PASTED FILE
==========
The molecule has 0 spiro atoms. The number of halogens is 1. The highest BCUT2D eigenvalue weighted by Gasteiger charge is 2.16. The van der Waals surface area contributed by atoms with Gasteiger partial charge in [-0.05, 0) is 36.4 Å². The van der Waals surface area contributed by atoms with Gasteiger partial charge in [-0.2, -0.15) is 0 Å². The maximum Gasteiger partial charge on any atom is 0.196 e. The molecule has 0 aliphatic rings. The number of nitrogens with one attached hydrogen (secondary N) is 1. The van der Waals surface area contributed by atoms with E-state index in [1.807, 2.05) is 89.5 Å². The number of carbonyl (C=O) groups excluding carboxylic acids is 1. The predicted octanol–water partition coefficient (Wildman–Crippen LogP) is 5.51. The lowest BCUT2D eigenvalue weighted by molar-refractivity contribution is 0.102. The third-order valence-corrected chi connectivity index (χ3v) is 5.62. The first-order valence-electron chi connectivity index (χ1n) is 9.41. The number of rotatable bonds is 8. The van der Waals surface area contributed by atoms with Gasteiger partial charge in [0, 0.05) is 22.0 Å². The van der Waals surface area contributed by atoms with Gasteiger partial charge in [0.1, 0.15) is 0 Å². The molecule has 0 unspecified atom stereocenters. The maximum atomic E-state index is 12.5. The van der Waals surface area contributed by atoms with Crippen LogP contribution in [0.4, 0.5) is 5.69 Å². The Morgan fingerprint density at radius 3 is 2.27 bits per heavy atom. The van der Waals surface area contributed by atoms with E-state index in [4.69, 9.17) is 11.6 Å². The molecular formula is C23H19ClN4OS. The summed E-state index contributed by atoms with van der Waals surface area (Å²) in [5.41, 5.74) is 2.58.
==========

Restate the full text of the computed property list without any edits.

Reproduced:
The molecule has 0 spiro atoms. The number of halogens is 1. The highest BCUT2D eigenvalue weighted by Gasteiger charge is 2.16. The van der Waals surface area contributed by atoms with Gasteiger partial charge in [-0.05, 0) is 36.4 Å². The van der Waals surface area contributed by atoms with Gasteiger partial charge in [-0.2, -0.15) is 0 Å². The maximum Gasteiger partial charge on any atom is 0.196 e. The molecule has 0 aliphatic rings. The number of nitrogens with one attached hydrogen (secondary N) is 1. The van der Waals surface area contributed by atoms with E-state index in [1.807, 2.05) is 89.5 Å². The number of carbonyl (C=O) groups excluding carboxylic acids is 1. The predicted octanol–water partition coefficient (Wildman–Crippen LogP) is 5.51. The lowest BCUT2D eigenvalue weighted by molar-refractivity contribution is 0.102. The third-order valence-corrected chi connectivity index (χ3v) is 5.62. The first-order valence-electron chi connectivity index (χ1n) is 9.41. The number of rotatable bonds is 8. The van der Waals surface area contributed by atoms with Gasteiger partial charge in [0, 0.05) is 22.0 Å². The van der Waals surface area contributed by atoms with Gasteiger partial charge in [0.1, 0.15) is 0 Å². The molecule has 0 unspecified atom stereocenters. The maximum atomic E-state index is 12.5. The van der Waals surface area contributed by atoms with Crippen LogP contribution in [0.4, 0.5) is 5.69 Å². The Morgan fingerprint density at radius 3 is 2.27 bits per heavy atom. The van der Waals surface area contributed by atoms with E-state index in [4.69, 9.17) is 11.6 Å². The molecular formula is C23H19ClN4OS. The summed E-state index contributed by atoms with van der Waals surface area (Å²) in [5.41, 5.74) is 2.58.